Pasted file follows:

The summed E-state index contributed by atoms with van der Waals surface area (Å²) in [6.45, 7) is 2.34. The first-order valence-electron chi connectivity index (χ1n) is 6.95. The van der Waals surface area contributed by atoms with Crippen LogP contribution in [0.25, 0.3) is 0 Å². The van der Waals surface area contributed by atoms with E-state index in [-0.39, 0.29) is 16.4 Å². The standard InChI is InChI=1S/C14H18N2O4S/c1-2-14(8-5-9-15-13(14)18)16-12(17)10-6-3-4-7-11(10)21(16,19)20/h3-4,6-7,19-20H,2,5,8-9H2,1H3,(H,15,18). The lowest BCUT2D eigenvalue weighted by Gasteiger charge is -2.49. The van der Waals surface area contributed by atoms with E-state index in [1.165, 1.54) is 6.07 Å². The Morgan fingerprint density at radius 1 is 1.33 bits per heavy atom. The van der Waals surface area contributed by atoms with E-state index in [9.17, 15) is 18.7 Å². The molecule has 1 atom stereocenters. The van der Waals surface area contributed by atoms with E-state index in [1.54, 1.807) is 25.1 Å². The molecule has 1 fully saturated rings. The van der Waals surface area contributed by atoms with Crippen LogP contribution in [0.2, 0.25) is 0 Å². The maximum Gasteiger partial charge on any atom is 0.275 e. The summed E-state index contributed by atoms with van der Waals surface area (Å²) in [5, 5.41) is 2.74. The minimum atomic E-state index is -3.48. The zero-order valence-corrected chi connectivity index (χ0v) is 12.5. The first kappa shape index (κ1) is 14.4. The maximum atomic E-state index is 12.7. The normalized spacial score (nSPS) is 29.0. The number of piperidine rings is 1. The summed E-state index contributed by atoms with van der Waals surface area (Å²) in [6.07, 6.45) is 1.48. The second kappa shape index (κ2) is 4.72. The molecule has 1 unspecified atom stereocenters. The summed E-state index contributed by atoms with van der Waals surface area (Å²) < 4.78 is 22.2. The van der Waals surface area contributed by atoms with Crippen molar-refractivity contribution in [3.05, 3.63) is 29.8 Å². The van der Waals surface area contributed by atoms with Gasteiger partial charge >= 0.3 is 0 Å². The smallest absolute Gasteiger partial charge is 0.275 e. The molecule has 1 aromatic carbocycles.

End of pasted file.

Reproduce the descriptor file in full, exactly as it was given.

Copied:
The summed E-state index contributed by atoms with van der Waals surface area (Å²) in [6.45, 7) is 2.34. The first-order valence-electron chi connectivity index (χ1n) is 6.95. The van der Waals surface area contributed by atoms with Crippen LogP contribution in [0.25, 0.3) is 0 Å². The van der Waals surface area contributed by atoms with E-state index in [-0.39, 0.29) is 16.4 Å². The standard InChI is InChI=1S/C14H18N2O4S/c1-2-14(8-5-9-15-13(14)18)16-12(17)10-6-3-4-7-11(10)21(16,19)20/h3-4,6-7,19-20H,2,5,8-9H2,1H3,(H,15,18). The lowest BCUT2D eigenvalue weighted by Gasteiger charge is -2.49. The van der Waals surface area contributed by atoms with E-state index in [1.165, 1.54) is 6.07 Å². The Morgan fingerprint density at radius 1 is 1.33 bits per heavy atom. The van der Waals surface area contributed by atoms with E-state index in [9.17, 15) is 18.7 Å². The molecule has 1 atom stereocenters. The van der Waals surface area contributed by atoms with E-state index in [1.54, 1.807) is 25.1 Å². The molecule has 1 fully saturated rings. The van der Waals surface area contributed by atoms with Crippen LogP contribution in [0.2, 0.25) is 0 Å². The maximum Gasteiger partial charge on any atom is 0.275 e. The summed E-state index contributed by atoms with van der Waals surface area (Å²) in [5, 5.41) is 2.74. The minimum atomic E-state index is -3.48. The zero-order valence-corrected chi connectivity index (χ0v) is 12.5. The first kappa shape index (κ1) is 14.4. The maximum atomic E-state index is 12.7. The normalized spacial score (nSPS) is 29.0. The number of piperidine rings is 1. The summed E-state index contributed by atoms with van der Waals surface area (Å²) in [6.07, 6.45) is 1.48. The second kappa shape index (κ2) is 4.72. The molecule has 1 unspecified atom stereocenters. The summed E-state index contributed by atoms with van der Waals surface area (Å²) < 4.78 is 22.2. The van der Waals surface area contributed by atoms with Crippen molar-refractivity contribution in [3.05, 3.63) is 29.8 Å². The van der Waals surface area contributed by atoms with Gasteiger partial charge >= 0.3 is 0 Å². The smallest absolute Gasteiger partial charge is 0.275 e. The molecule has 1 aromatic carbocycles.